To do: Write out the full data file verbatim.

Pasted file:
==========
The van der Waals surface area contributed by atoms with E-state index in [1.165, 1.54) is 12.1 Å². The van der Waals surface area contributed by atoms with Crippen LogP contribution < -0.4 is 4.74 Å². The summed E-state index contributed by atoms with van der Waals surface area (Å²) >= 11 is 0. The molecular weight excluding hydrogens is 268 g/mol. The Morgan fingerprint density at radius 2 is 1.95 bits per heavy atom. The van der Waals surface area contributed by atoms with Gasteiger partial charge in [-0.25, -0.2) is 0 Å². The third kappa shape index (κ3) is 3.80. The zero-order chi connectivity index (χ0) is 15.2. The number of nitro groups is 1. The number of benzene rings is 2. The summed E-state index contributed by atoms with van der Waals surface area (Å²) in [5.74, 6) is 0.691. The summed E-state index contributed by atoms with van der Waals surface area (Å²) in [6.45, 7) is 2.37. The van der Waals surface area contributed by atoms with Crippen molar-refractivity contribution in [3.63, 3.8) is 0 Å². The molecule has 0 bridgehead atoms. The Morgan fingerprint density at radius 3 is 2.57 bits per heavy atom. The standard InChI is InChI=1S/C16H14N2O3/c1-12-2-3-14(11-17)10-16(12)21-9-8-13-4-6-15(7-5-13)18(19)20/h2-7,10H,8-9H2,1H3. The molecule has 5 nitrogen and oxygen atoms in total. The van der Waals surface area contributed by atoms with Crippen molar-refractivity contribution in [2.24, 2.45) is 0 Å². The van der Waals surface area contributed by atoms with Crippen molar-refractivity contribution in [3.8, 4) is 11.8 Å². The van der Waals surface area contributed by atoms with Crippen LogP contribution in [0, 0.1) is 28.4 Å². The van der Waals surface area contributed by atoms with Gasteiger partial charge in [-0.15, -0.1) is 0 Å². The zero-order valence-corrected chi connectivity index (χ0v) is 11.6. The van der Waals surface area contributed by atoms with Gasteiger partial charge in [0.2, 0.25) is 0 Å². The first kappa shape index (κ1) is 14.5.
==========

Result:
The van der Waals surface area contributed by atoms with E-state index in [1.165, 1.54) is 12.1 Å². The van der Waals surface area contributed by atoms with Crippen LogP contribution < -0.4 is 4.74 Å². The summed E-state index contributed by atoms with van der Waals surface area (Å²) >= 11 is 0. The molecular weight excluding hydrogens is 268 g/mol. The Morgan fingerprint density at radius 2 is 1.95 bits per heavy atom. The van der Waals surface area contributed by atoms with Gasteiger partial charge in [-0.25, -0.2) is 0 Å². The third kappa shape index (κ3) is 3.80. The zero-order chi connectivity index (χ0) is 15.2. The number of nitro groups is 1. The number of benzene rings is 2. The summed E-state index contributed by atoms with van der Waals surface area (Å²) in [5.74, 6) is 0.691. The summed E-state index contributed by atoms with van der Waals surface area (Å²) in [6.45, 7) is 2.37. The van der Waals surface area contributed by atoms with Crippen molar-refractivity contribution in [3.63, 3.8) is 0 Å². The molecule has 0 bridgehead atoms. The Morgan fingerprint density at radius 3 is 2.57 bits per heavy atom. The standard InChI is InChI=1S/C16H14N2O3/c1-12-2-3-14(11-17)10-16(12)21-9-8-13-4-6-15(7-5-13)18(19)20/h2-7,10H,8-9H2,1H3. The molecule has 5 nitrogen and oxygen atoms in total. The van der Waals surface area contributed by atoms with Crippen molar-refractivity contribution in [2.24, 2.45) is 0 Å². The van der Waals surface area contributed by atoms with Crippen molar-refractivity contribution in [3.8, 4) is 11.8 Å². The van der Waals surface area contributed by atoms with Crippen LogP contribution in [0, 0.1) is 28.4 Å². The van der Waals surface area contributed by atoms with Gasteiger partial charge in [-0.15, -0.1) is 0 Å². The zero-order valence-corrected chi connectivity index (χ0v) is 11.6. The van der Waals surface area contributed by atoms with Gasteiger partial charge in [0.2, 0.25) is 0 Å². The first kappa shape index (κ1) is 14.5.